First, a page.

Willmott Dixon appointed to deliver 'vitally important' medical research centre
The Royal Free Charity has appointed Willmott Dixon to build a brand new research centre, which will be focused on “advancing the understanding of conditions including cancer and diabetes.”
Set to open in 2020, the UCL Institute for Immunity and Transplantation will bring together scientists, academic clinicians and clinical trials specialists to develop treatments and therapies for patients.
The centre will be housed in The Pears Building, situated next to the Royal Free Hospital in London.
The new contract is the latest on Willmott Dixon’s record of building science and technology facilities, which includes a home for the Met Office’s new supercomputer and the RAL Space facility at the Harwell Science Campus in Oxfordshire, a facility for testing satellites prior to being sent into space.
Chris Burghes, chief executive of the Royal Free Charity, said: “We have worked extremely hard to raise the funds for this vitally important research centre. Now we’ve reached this momentous point and construction work can begin.
“In about 129 weeks we will have the most amazing building for the benefit of patients. It will be a fantastic facility that will make us all proud.
“This project is about looking ahead to the future of healthcare and better ways of treating diseases and conditions that affect people in our local community, as well as others around the UK and the rest of the world.”
Chris Tredget, managing director for Willmott Dixon in North London added: “This is an exciting moment for us. The Pears Building will revolutionise the ability to treat serious medical conditions like cancer and help reduce the amount of time it takes for new medicines to be available for people to use.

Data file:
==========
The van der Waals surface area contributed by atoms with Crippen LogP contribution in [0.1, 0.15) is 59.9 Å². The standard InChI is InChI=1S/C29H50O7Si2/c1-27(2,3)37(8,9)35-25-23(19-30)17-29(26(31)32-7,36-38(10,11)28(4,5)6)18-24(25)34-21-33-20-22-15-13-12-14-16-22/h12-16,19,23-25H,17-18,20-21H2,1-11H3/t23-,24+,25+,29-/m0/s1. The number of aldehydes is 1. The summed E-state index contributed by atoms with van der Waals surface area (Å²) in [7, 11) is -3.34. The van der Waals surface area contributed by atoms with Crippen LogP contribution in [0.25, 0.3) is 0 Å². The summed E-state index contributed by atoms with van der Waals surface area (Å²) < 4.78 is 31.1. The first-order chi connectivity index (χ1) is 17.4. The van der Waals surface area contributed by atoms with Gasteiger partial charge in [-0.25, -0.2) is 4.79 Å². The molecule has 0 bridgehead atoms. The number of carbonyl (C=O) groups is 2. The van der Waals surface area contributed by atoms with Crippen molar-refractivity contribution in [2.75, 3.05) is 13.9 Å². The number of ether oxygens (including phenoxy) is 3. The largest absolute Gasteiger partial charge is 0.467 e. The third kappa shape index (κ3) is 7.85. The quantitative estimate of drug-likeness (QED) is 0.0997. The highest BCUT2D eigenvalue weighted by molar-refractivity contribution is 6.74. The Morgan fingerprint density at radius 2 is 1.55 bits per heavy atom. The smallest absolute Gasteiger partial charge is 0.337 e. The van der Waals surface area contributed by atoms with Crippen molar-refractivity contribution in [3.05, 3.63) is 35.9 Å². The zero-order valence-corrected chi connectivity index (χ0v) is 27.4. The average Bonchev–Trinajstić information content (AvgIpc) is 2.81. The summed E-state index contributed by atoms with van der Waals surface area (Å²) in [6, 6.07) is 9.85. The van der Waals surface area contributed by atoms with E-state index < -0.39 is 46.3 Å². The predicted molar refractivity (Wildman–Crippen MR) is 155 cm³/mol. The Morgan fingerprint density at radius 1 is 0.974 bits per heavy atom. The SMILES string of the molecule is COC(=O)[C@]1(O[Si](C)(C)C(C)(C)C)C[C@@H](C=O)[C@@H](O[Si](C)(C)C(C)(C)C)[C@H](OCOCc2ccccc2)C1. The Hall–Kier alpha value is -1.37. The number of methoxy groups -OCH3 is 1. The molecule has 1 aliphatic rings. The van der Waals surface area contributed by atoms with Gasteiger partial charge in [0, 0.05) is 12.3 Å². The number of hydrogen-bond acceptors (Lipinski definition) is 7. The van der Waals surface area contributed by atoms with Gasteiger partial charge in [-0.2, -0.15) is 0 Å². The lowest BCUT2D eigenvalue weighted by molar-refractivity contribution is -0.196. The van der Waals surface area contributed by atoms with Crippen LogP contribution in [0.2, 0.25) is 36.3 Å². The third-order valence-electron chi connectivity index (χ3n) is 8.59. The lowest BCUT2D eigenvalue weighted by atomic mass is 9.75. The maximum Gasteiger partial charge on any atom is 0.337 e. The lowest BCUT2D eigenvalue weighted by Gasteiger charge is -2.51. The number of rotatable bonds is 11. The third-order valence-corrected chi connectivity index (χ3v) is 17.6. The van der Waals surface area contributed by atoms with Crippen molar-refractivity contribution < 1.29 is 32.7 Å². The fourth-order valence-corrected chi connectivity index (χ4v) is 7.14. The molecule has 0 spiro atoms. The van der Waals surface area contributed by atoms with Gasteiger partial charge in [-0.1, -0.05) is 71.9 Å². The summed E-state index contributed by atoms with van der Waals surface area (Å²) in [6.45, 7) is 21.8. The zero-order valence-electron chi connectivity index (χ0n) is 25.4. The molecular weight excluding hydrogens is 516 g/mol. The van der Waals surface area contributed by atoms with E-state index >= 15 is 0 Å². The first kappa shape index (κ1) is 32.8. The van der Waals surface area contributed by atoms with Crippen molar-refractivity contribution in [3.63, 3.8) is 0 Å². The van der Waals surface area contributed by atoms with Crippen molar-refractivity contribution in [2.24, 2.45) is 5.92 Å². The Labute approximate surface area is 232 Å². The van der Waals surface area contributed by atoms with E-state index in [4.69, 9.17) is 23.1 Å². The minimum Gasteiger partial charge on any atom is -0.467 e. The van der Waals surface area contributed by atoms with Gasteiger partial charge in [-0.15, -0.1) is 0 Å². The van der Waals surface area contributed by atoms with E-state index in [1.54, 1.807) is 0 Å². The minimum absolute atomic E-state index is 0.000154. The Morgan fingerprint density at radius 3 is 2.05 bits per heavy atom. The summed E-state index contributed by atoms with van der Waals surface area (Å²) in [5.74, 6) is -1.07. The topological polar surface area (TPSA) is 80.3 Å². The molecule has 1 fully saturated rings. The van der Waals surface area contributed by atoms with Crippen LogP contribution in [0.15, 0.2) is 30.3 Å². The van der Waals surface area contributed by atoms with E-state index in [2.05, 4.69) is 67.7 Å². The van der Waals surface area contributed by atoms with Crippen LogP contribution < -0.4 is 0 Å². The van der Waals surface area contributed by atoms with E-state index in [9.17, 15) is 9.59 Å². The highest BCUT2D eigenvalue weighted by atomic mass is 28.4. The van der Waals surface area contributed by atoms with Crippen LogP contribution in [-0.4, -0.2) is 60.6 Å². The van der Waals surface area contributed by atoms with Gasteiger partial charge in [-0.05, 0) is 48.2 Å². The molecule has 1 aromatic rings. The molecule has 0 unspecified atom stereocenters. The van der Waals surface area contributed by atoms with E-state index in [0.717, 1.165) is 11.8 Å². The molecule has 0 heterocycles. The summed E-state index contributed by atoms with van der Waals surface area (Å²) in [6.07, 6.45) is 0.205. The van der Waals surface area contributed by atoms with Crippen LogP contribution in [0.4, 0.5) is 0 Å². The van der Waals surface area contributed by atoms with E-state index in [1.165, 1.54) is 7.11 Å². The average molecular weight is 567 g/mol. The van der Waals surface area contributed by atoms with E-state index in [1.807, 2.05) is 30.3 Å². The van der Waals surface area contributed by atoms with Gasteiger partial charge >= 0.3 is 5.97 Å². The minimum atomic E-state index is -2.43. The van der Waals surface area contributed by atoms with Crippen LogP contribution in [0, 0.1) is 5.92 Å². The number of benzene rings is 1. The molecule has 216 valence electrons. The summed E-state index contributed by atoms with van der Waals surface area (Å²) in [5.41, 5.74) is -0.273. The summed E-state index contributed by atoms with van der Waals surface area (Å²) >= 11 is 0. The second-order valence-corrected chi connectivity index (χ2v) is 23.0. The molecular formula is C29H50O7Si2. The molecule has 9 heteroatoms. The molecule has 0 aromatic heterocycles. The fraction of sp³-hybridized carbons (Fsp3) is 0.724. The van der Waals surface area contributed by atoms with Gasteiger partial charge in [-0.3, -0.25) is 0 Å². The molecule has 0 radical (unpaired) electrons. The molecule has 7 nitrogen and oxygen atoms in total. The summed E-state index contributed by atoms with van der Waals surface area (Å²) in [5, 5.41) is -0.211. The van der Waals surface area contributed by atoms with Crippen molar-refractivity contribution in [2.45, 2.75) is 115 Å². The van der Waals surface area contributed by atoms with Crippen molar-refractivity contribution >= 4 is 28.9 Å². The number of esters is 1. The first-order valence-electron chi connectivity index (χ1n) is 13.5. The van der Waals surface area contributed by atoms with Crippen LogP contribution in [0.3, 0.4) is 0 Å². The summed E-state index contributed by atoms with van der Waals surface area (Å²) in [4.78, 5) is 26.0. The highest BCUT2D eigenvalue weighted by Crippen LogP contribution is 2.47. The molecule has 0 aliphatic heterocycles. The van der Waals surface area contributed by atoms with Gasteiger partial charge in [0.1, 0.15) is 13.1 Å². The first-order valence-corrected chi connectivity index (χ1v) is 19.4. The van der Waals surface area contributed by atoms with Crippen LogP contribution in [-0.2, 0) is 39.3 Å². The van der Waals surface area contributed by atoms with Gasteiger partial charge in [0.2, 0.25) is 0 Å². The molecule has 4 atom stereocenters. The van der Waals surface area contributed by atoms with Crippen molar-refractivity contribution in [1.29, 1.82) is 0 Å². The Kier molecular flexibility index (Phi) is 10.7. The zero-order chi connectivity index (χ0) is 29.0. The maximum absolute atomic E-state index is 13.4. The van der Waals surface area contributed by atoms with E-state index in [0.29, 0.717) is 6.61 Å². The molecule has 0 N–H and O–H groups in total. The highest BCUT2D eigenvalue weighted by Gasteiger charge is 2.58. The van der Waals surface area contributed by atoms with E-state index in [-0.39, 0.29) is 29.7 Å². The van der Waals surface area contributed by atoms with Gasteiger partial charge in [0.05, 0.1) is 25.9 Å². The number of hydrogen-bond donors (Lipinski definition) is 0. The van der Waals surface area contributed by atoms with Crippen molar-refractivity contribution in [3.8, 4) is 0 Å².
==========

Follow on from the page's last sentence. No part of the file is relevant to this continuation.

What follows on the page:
“We are proud to be using our skills for building world-class science and medical facilities to deliver this hugely important clinical research centre.”
The Pears Building will combine NHS patient care with the latest developments in research to provide better treatments for diseases such as cancer, diabetes, HIV, and tuberculosis, and for traditional and tissue-developed transplants.
Designed by Hopkins Architects, building work will start in early March and is due for completion in 2020.
Teams from the UCL Institute for Immunity and Transplantation, already working within the Royal Free Hospital, will then move into the purpose built centre to benefit from the facilities, space to expand and a better environment for patients undergoing treatment.